The first two mornings of the Congress were assigned to committee meetings of the PEN International—Women Writers (WW), Writers for Peace (WfP), Writers in Prison (WiP), and Translation & Linguistic Rights (TLR)—which hosted panel discussions and where delegates would debate committee resolutions before bringing it on to the floor of the General Assembly. The panels on women in literature, and on free speech particularly stood out.

Sara Iacovelli from VIDA: Women in Literary Arts, gave a presentation on the VIDA count to the WW committee and later to the General Assembly. The count analyzes gender parity in the literary field in the US using different metrics like literary review mentions, literary magazine appearances etc. Over the past few years they have expanded their analysis to include race and sexuality. The hope was that national PEN delegates could use the VIDA methodology or partner with VIDA to carry out similar analyses in their respective countries as a crucial first step towards addressing gender inequality in their respective literary spheres.

The WiP committee session, hosted a panel on Freedom of Expression in India with the journalist Raksha Kumar, academic Apoorvanand Jha, and the famous Telugu author ‘Volga’. Raksha, who had co-authored the PEN report on Freedom of Expression in India, mainly spoke about the threats facing journalists in India today— both legal threats, and threats, often fatal, to their life. Apoorvanand spoke about the increasing curbs on academic freedom of expression through funding decisions, personnel hiring decisions, and fomenting trouble in the university campuses a la JNU. Volga took a different route and spoke about the restrictions on free speech for women, at once individual and systemic, who have to contend with censorship efforts of their family before that of government or ‘activist’ groups.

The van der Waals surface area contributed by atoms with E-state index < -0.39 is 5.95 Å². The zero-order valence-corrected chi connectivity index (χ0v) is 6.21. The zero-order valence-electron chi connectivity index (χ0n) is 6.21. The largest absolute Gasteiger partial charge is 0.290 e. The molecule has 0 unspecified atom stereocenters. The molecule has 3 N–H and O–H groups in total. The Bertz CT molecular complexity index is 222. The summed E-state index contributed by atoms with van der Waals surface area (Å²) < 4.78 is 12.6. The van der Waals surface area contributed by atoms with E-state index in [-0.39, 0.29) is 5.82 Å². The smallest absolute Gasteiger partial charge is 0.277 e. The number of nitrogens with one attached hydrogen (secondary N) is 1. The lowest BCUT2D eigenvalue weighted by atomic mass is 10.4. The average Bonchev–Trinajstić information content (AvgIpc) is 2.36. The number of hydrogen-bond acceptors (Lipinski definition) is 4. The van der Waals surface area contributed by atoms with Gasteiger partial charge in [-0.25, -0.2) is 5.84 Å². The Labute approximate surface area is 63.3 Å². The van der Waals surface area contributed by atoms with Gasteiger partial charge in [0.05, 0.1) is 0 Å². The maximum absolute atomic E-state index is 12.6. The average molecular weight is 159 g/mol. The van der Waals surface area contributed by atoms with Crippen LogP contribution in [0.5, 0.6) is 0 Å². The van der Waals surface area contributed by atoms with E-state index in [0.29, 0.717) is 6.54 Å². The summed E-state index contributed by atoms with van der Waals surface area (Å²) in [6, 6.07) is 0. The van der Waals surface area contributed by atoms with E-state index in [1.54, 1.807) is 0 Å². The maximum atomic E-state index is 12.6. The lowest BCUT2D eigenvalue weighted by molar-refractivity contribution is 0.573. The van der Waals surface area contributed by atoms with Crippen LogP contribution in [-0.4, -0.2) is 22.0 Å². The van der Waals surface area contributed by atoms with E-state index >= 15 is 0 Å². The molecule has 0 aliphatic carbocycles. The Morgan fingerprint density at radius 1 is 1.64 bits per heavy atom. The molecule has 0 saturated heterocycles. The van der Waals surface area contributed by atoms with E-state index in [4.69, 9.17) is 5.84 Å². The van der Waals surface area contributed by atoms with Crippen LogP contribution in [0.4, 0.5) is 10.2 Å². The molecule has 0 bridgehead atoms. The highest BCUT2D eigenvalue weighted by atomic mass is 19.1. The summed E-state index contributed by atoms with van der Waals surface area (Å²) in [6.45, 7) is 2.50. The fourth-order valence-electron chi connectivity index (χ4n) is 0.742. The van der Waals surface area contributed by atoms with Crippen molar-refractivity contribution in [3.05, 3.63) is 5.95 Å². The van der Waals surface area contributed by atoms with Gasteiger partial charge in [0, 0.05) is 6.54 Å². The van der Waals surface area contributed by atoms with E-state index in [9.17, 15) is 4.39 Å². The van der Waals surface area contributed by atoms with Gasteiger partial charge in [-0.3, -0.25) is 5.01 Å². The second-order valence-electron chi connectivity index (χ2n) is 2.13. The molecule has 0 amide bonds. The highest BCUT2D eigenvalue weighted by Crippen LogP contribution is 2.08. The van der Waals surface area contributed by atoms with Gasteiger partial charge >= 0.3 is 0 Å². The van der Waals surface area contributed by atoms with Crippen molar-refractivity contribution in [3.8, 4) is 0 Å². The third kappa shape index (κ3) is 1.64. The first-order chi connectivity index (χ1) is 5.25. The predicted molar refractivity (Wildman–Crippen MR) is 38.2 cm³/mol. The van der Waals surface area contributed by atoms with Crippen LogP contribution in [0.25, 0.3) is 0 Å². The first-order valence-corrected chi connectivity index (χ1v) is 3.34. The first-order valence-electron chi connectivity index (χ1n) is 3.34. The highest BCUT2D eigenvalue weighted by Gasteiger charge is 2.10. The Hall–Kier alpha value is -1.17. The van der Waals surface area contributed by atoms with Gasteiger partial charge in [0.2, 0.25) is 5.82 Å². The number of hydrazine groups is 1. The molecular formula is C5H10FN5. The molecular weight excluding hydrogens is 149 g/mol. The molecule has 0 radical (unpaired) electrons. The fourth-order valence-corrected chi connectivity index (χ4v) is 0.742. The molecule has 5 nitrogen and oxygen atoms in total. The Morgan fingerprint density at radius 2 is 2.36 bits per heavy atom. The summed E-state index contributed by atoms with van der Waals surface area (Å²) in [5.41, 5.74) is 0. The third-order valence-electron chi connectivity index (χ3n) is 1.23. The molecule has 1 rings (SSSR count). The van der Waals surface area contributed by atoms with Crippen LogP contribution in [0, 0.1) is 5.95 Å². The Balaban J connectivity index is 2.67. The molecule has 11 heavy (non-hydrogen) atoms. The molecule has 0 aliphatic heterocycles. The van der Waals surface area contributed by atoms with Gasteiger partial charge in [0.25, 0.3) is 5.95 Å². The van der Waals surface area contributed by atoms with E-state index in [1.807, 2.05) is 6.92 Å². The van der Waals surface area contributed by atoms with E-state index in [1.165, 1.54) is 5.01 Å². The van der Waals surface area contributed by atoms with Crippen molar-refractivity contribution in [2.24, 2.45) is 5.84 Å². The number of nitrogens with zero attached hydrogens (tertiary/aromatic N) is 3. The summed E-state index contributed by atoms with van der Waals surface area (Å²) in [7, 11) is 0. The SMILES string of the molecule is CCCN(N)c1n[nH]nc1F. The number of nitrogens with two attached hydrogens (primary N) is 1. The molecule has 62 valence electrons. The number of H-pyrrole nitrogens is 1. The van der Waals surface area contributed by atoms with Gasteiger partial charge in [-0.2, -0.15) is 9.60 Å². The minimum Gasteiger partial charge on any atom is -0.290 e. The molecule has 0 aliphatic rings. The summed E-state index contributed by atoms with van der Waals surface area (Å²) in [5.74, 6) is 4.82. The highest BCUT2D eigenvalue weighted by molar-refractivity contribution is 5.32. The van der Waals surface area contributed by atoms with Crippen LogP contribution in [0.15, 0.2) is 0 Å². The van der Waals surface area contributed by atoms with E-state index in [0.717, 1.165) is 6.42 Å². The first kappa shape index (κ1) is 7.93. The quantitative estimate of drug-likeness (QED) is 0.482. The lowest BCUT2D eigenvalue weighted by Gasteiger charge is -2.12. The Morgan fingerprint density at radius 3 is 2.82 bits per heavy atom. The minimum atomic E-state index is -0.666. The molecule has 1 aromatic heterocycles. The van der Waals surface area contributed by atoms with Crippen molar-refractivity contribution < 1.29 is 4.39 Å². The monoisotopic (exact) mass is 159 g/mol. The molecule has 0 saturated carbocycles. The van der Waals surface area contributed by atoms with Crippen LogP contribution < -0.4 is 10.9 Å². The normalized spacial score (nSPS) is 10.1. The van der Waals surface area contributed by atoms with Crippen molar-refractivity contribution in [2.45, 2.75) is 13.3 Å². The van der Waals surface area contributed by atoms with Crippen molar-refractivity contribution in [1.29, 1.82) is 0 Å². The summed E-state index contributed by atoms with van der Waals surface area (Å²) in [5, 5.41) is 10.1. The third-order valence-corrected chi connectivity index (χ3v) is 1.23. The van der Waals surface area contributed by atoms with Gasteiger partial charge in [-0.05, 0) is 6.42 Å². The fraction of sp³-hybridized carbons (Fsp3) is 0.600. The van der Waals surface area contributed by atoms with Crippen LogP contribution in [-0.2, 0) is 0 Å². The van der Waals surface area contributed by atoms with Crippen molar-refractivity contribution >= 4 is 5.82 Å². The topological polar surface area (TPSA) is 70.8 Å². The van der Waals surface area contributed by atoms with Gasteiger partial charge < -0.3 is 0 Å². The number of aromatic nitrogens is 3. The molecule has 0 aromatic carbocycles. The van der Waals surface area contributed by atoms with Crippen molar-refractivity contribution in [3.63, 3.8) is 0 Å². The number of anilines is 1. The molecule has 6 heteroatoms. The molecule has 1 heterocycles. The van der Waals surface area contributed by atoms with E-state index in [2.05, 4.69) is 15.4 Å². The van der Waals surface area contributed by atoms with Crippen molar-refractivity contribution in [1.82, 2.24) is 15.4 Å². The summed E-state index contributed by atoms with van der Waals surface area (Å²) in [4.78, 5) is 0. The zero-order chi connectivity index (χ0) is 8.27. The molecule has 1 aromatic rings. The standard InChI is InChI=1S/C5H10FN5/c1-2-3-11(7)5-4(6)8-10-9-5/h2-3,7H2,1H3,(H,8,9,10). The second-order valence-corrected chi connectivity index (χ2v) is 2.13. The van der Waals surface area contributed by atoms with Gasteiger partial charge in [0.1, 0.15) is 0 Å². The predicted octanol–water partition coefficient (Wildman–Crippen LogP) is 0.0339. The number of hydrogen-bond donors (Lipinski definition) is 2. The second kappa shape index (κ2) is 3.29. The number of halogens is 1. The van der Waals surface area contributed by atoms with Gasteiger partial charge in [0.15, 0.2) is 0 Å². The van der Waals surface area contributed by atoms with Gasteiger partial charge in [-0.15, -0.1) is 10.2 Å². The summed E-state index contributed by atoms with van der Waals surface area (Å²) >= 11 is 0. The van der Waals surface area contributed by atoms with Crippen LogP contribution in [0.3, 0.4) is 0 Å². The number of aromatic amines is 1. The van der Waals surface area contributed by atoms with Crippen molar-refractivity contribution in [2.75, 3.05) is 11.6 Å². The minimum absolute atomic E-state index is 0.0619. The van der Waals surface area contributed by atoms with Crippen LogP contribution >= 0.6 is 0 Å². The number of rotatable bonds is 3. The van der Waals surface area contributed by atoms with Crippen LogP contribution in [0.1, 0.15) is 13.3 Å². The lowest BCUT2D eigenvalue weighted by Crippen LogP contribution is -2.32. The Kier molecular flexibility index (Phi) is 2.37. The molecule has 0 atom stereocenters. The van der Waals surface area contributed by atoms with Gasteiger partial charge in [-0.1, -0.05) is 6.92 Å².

The General Assembly finally met in the afternoon of the 26th. The main business of the day was outlining the key challenges faced by PEN International and national PEN centres, PEN International’s launch of their Women’s manifesto, and an address to the delegates by Ganesh Devy stressing again the diversity of India. The third and fifth day were devoted to matters of the General Assembly, with the delegates focusing on PEN committee resolutions. Most notably, the new PEN International Vice Presidents were announced— the renowned Kenyan author Ngugi wa Thiong’o, and the Indian authors Nayantara Sehgal and Perumal Murugan. PEN’s report on the dire condition of freedom of speech in Venezuela, Hungary and India were discussed, with PEN Hungary dominating the topic of discussion. The general assembly also hosted panels on defamation laws and how they are used to target free speech; the dilemma of hate speech; and the rise of xenophobia.

Holding the Congress in Pune, with the Gandhian imagery (but Nehruvian ethos of unity in diversity), sent a subtle message of solidarity with Indian writers and resistance against attacks on free speech, as made clear on the last day of the Congress when the senior officials called a press conference to launch their report on the dire condition of Free Speech in India. Writers and journalists from across the world were apprised of the situation directly, which could be helpful in creating an international consensus and solidarity around conserving freedom of speech in the future, not just in India, but in other countries as well. There was an overarching consensus on the urgent need for continuing the work PEN International was doing. Warts and all, it was still a crucial voice that spoke up on behalf of writers in prisons, refugees, and writers under threat.